Biden brushes off Putin’s nuclear saber-rattling in a single word

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President Biden had little to say about the possibility of nuclear war, in the face of Russian President Vladimir Putin ordering his nuclear forces on high alert over the weekend and the Russian ambassador essentially doubling down on that decision by saying it was done “because we saw some disturbing, disturbing statements from NATO leaders in relation to Russia, so that is a kind of deterrent.”

Last week, Putin warned other countries any attempt to interfere in his unprovoked military invasion of Ukraine would lead to “consequences you have never seen.”

Asked by a reporter Monday at a black history event should Americans be worried about nuclear war, Biden replied with a simple “no.”

Overall, the Biden administration seemingly refuses to take the threat seriously, with Fox News White House correspondent Jacqui Heinrich reporting, “The view from the White House is nuclear war cannot be won and should not be fought, so they’re not going to engage in any talk about it.”

A position that stops just short of sticking fingers in your ears and yelling ‘la, la, la.’

There is also concerns that Biden is leading from behind, as European leaders set the pace in imposing tougher sanctions on Putin. The administration has opted not to target the sale of Russian gas and oil, which experts see as the most crippling of all sanctions. White House press secretary Jen Psaki was clear that concerns over higher gas prices is a factor here. At the same time, the president refuses to step up domestic production.

Psaki was asked at Monday’s briefing, “In light of President Putin putting Russia’s nuclear forces into ‘special combat readiness,’ has the United States changed its nuclear posture?”

“Well, let me first start by saying that throughout the crisis, Russia and President Putin have falsely alleged that it is under threat, including from Ukraine, including from NATO,” Psaki replied.  “Neither the United States nor NATO has any desire or intention for conflict with Russia.  And we think provocative rhetoric like this regarding nuclear weapons is dangerous, adds to the risk of miscalculation, should be avoided, and we’ll not indulge in it.”

Despite dealing with an irrational actor in Putin, the president’s spokesperson offered a rational argument in the face of the threat.

“We are assessing President Putin’s directive and, at this time, we see no reason to change our own alert levels,” she explained. “But it’s also important to remember that, even over the course of the last several months and years, when we have had significant disagreements with Russia over a range of issues, Russia and the United States have long agreed that nuclear use would have devastating consequences and have stated many times, including earlier this year, that a nuclear war cannot be won and must never be fought.

“So we have not seen reason to change our alert levels and we see, obviously, significant danger in escalatory rhetoric.”

On the note of miscalculations, a senior U.S. Defense official told the Associated Press that Putin is “potentially putting in play forces that, if there’s a miscalculation, could make things much, much more dangerous.”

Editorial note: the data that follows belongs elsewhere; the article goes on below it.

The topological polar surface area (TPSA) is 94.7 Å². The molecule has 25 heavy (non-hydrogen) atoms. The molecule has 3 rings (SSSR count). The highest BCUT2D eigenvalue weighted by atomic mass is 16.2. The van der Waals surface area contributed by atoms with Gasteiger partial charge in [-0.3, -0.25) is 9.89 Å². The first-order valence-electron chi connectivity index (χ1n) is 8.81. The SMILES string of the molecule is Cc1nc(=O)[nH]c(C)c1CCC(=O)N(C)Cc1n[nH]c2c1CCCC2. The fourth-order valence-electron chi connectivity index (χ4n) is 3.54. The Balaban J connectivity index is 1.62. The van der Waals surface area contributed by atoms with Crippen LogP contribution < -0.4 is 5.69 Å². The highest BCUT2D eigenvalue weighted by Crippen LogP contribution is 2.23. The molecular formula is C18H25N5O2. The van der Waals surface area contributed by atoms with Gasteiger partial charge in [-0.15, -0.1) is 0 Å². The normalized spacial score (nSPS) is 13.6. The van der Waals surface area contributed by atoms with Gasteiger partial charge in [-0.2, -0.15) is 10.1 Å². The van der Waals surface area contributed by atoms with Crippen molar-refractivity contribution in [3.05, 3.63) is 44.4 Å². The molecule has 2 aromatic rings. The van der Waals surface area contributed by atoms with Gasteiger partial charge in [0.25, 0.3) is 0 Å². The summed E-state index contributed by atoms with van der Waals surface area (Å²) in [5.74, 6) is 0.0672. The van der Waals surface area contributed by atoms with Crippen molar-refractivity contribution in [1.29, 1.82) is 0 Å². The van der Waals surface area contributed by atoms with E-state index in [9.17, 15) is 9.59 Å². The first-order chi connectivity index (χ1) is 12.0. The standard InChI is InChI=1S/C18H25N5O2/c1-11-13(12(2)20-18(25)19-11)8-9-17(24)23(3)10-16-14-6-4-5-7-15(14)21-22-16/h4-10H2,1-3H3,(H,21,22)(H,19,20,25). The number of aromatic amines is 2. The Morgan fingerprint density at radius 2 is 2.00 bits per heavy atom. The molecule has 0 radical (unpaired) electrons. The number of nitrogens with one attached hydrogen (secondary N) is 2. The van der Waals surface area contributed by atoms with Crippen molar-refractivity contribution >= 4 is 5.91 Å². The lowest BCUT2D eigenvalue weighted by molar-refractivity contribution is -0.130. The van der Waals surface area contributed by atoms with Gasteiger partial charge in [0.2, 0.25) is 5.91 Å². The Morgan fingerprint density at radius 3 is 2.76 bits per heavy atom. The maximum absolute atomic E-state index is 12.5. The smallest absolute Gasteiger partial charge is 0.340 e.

Defense Department press secretary John Kirby was asked at a briefing Monday if the Pentagon has seen any changes from Russia in regard to their nuclear posture.

“On the nuclear question, I have nothing to confirm these reports that they’ve changed their staffing,” he said. “What I would tell you is we’ve seen Mr. Putin’s announcement. We believe it’s as unnecessary as it is escalatory. But we’re reviewing and analyzing that announcement. And I would only just tell you that as we continue to review and analyze and monitor, that Secretary Austin is comfortable with the strategic deterrent posture of the United States and our ability to defend the homeland, our allies, and our partners.”

Kirby also said that Putin has now moved three-quarters of his resources, 120,000 of the 160,0000 troops amassed at the border, into Ukraine. There are reports of a massive convoy closing in on the capital city of Kyiv.

A Russian state TV anchor offered up this startling assessment in regard to nuclear conflict, “Our submarines alone can launch more than 500 nuclear warheads, which guarantees the destruction of the US and NATO for good measure. The principle is: why do we need the world if Russia won’t be in it?”

That was an echo of what Putin himself said in a 2018 documentary, according to The Hill, stating that should another nation try to “annihilate Russia, we have the legal right to respond. Yes, it will be a catastrophe for humanity and for the world. But I’m a citizen of Russia and its head of state. Why do we need a world without Russia in it?” 

Meanwhile, the Federal Emergency Management Agency gave updated guidance on responding to a nuclear explosion that was head-scratching, to say the least.

“Nuclear explosions can cause significant damage and casualties from blast, heat, and radiation but you can keep your family safe by knowing what to do and being prepared if it occurs,” the federal agency noted.

“Go to the basement or middle of the building. Stay away from the outer walls and roof. Try to maintain a distance of at least six feet between yourself and people who are not part of your household. If possible, wear a mask if you’re sheltering with people who are not a part of your household,” FEMA continued. “Continue to practice social distancing by wearing a mask and by keeping a distance of at least six feet between yourself and people who not (sic) part of your household.”

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